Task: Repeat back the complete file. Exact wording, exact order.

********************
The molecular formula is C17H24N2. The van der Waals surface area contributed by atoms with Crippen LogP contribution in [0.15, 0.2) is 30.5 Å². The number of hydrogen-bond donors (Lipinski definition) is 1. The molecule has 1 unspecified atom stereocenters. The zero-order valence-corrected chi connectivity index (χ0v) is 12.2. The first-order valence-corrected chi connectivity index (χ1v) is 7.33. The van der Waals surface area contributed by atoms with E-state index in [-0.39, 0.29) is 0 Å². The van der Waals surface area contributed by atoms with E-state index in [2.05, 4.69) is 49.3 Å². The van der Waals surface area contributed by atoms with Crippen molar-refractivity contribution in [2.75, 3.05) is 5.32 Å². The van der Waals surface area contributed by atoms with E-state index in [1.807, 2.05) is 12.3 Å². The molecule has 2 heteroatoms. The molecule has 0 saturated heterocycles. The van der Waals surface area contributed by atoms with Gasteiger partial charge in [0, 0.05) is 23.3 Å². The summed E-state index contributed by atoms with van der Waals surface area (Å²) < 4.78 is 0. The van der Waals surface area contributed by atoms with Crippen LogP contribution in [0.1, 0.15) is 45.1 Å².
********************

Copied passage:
The molecular formula is C17H24N2. The van der Waals surface area contributed by atoms with Crippen LogP contribution in [0.15, 0.2) is 30.5 Å². The number of hydrogen-bond donors (Lipinski definition) is 1. The molecule has 1 unspecified atom stereocenters. The zero-order valence-corrected chi connectivity index (χ0v) is 12.2. The first-order valence-corrected chi connectivity index (χ1v) is 7.33. The van der Waals surface area contributed by atoms with E-state index in [-0.39, 0.29) is 0 Å². The van der Waals surface area contributed by atoms with E-state index in [2.05, 4.69) is 49.3 Å². The van der Waals surface area contributed by atoms with Crippen molar-refractivity contribution in [2.75, 3.05) is 5.32 Å². The van der Waals surface area contributed by atoms with E-state index in [1.807, 2.05) is 12.3 Å². The molecule has 2 heteroatoms. The molecule has 0 saturated heterocycles. The van der Waals surface area contributed by atoms with Gasteiger partial charge in [0, 0.05) is 23.3 Å². The summed E-state index contributed by atoms with van der Waals surface area (Å²) < 4.78 is 0. The van der Waals surface area contributed by atoms with Crippen LogP contribution in [0.1, 0.15) is 45.1 Å².